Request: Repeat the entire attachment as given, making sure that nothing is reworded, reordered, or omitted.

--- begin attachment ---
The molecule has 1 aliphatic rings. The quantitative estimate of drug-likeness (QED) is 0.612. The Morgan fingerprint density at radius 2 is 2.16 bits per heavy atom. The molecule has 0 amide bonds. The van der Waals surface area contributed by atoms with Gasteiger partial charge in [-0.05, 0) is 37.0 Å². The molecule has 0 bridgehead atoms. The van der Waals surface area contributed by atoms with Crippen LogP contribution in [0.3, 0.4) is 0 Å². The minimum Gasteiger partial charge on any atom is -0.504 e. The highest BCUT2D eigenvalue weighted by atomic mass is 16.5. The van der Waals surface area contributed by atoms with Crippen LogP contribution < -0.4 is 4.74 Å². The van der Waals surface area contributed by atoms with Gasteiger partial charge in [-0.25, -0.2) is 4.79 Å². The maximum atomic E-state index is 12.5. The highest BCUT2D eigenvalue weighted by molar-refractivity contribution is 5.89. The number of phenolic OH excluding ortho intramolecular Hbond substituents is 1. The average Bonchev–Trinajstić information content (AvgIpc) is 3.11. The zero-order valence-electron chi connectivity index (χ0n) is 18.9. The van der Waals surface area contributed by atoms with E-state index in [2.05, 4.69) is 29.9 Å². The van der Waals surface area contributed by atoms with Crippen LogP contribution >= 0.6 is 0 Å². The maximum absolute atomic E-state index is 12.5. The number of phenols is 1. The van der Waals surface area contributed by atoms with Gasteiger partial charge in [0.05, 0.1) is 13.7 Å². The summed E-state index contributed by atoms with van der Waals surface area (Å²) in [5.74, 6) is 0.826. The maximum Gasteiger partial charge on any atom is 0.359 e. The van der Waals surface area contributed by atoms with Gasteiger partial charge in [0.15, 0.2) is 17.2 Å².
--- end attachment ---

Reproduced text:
The molecule has 1 aliphatic rings. The quantitative estimate of drug-likeness (QED) is 0.612. The Morgan fingerprint density at radius 2 is 2.16 bits per heavy atom. The molecule has 0 amide bonds. The van der Waals surface area contributed by atoms with Gasteiger partial charge in [-0.05, 0) is 37.0 Å². The molecule has 0 bridgehead atoms. The van der Waals surface area contributed by atoms with Crippen LogP contribution in [0.3, 0.4) is 0 Å². The minimum Gasteiger partial charge on any atom is -0.504 e. The highest BCUT2D eigenvalue weighted by atomic mass is 16.5. The van der Waals surface area contributed by atoms with Crippen LogP contribution < -0.4 is 4.74 Å². The van der Waals surface area contributed by atoms with Gasteiger partial charge in [-0.25, -0.2) is 4.79 Å². The maximum atomic E-state index is 12.5. The highest BCUT2D eigenvalue weighted by molar-refractivity contribution is 5.89. The number of phenolic OH excluding ortho intramolecular Hbond substituents is 1. The average Bonchev–Trinajstić information content (AvgIpc) is 3.11. The zero-order valence-electron chi connectivity index (χ0n) is 18.9. The van der Waals surface area contributed by atoms with E-state index in [2.05, 4.69) is 29.9 Å². The van der Waals surface area contributed by atoms with Crippen LogP contribution >= 0.6 is 0 Å². The maximum absolute atomic E-state index is 12.5. The number of phenols is 1. The van der Waals surface area contributed by atoms with Gasteiger partial charge in [0.05, 0.1) is 13.7 Å². The summed E-state index contributed by atoms with van der Waals surface area (Å²) in [5.74, 6) is 0.826. The maximum Gasteiger partial charge on any atom is 0.359 e. The van der Waals surface area contributed by atoms with Gasteiger partial charge in [0.15, 0.2) is 17.2 Å².